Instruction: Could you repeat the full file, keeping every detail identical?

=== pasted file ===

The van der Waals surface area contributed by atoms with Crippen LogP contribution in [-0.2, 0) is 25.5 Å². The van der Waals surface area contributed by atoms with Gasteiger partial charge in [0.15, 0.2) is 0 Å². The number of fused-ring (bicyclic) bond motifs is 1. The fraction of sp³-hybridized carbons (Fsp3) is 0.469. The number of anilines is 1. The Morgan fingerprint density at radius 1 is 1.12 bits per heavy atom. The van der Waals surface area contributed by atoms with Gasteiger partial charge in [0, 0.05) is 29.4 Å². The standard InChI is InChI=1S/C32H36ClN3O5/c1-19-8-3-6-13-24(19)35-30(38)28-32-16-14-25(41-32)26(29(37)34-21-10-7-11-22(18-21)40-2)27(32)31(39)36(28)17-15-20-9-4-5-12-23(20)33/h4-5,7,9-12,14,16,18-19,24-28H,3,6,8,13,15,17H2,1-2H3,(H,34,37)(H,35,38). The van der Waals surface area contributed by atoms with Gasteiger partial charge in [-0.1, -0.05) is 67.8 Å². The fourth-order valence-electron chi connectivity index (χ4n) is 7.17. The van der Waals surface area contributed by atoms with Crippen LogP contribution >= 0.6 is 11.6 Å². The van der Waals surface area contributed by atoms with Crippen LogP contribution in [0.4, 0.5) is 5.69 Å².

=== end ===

The van der Waals surface area contributed by atoms with Crippen LogP contribution in [-0.2, 0) is 25.5 Å². The van der Waals surface area contributed by atoms with Gasteiger partial charge in [0.15, 0.2) is 0 Å². The number of fused-ring (bicyclic) bond motifs is 1. The fraction of sp³-hybridized carbons (Fsp3) is 0.469. The number of anilines is 1. The Morgan fingerprint density at radius 1 is 1.12 bits per heavy atom. The van der Waals surface area contributed by atoms with Gasteiger partial charge in [0, 0.05) is 29.4 Å². The standard InChI is InChI=1S/C32H36ClN3O5/c1-19-8-3-6-13-24(19)35-30(38)28-32-16-14-25(41-32)26(29(37)34-21-10-7-11-22(18-21)40-2)27(32)31(39)36(28)17-15-20-9-4-5-12-23(20)33/h4-5,7,9-12,14,16,18-19,24-28H,3,6,8,13,15,17H2,1-2H3,(H,34,37)(H,35,38). The van der Waals surface area contributed by atoms with Gasteiger partial charge in [-0.1, -0.05) is 67.8 Å². The fourth-order valence-electron chi connectivity index (χ4n) is 7.17. The van der Waals surface area contributed by atoms with Crippen LogP contribution >= 0.6 is 11.6 Å². The van der Waals surface area contributed by atoms with Crippen LogP contribution in [0.4, 0.5) is 5.69 Å².